Skip to Main Navigation

Filling the Large Knowledge Gap for Global Public Goods

Software developers at Andela, in Nairobi, Kenya on February 14, 2018

The KCP produces and disseminates foundational research, data, and analytics. Despite the long-term efforts in enhancing development finance for poverty reduction and shared prosperity, there remains a large gap in research and data on issues related to developing countries, which, unfortunately, has not been the trendiest topic for academia. KCP projects help inject fresh thinking, challenge conventional wisdom, chart new courses in the policy and practice of international development, and focus on systemic challenges and complex situations. Foundational analyses, including original research and flagships such as the World Development Reports, help inform policy debates and influence development thinking. Much of KCP’s outputs also constitute public goods. Since the benefits of such knowledge are widely accrued and shared, there is inherently a lack of incentive for any single institution to produce it. The KCP thus helps fill a critical gap in developing foundational, public good knowledge.

There is a large gap in research and data on issues related to developing countries, which has not been the trendiest topic for academia. For example, over the 20-year period 1985–2004, only four papers were published in the top 202 economics journals on Burundi, nine on Cambodia, and 27 on Mali. In the same timeframe, more than 36,000 papers were published on the United States.[1] New analysis spanning 2005 to 2017 shows that this lack of focus on developing countries has not changed much over the past decade. In this regard, the development issues in developing countries are the research focus of the KCP.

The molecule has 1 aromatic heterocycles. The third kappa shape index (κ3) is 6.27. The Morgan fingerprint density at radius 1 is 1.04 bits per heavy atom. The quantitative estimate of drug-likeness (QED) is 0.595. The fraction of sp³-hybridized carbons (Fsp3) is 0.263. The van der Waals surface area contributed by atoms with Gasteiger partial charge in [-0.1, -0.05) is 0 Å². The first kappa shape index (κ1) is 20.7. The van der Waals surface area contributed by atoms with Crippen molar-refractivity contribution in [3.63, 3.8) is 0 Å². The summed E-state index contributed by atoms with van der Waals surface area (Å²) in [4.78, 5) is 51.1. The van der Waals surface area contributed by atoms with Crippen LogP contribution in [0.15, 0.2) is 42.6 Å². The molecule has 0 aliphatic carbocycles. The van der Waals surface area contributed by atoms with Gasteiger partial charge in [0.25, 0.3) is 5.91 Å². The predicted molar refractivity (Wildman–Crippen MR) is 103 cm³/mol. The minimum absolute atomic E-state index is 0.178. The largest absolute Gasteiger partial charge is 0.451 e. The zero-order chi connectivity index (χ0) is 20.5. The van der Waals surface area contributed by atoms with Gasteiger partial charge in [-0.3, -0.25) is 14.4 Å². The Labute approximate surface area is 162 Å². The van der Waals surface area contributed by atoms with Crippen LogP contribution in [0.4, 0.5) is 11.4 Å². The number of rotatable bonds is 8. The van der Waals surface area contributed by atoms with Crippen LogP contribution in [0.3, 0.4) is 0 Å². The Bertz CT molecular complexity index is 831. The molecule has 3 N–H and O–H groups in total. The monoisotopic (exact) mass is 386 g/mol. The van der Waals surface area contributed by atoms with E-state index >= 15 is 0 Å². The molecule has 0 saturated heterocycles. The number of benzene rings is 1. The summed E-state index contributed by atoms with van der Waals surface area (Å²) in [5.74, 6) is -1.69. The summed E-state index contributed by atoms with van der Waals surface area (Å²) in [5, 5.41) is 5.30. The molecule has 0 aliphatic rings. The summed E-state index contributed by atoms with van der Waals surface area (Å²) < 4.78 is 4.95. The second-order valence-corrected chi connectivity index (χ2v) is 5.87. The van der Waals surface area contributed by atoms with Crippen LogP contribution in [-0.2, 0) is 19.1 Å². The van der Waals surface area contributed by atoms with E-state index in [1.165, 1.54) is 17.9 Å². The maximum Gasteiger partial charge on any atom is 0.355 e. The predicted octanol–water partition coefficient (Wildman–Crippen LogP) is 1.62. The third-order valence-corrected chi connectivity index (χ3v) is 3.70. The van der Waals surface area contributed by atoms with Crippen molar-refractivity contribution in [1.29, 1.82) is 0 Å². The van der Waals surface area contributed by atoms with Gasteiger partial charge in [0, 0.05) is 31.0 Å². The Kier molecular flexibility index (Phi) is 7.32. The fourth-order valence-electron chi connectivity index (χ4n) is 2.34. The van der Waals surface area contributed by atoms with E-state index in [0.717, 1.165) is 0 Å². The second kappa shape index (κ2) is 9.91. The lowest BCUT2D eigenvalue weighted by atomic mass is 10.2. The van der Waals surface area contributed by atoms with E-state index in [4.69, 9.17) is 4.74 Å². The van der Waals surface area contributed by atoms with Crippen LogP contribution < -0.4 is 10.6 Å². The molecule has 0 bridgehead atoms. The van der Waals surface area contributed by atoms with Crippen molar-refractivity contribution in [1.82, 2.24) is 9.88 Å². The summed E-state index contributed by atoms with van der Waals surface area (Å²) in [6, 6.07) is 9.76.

KCP research and data have brought fresh ideas and systematic thinking to a wide range of development topics, be it on economic growth, education, public sector reform, digitalization, or fragility. The KCP supported research that revealed the path to development through global value chains and trade, and designed a simple yet powerful tool for international trade analysis; the KCP helped construct indicators to measure and assess teacher quality in Sub-Saharan Africa and trigger a fundamental reorientation of the purpose of education and learning. KCP projects have supplied evidence on how well-designed early childhood development programs can pay big dividends, which subsequently prompted the global movement for a Human Capital Project. DEC research highlighted the link between governance and economic growth, and a KCP project helped curate the most comprehensive data set on governance indicators. The KCP contributed to providing extensive evidence on how digital technologies can effectively boost growth and used big data social network analysis to understand the behaviors of youth living in fragile, high-violence neighborhoods. The list goes on.

[1] Jishnu Das, Quy-Toan Do, Karen Shaines, and Sowmya Srikant, "U.S. and Them: The Geography of Academic Research,” Journal of Development Economics 105: 112–30, 2013.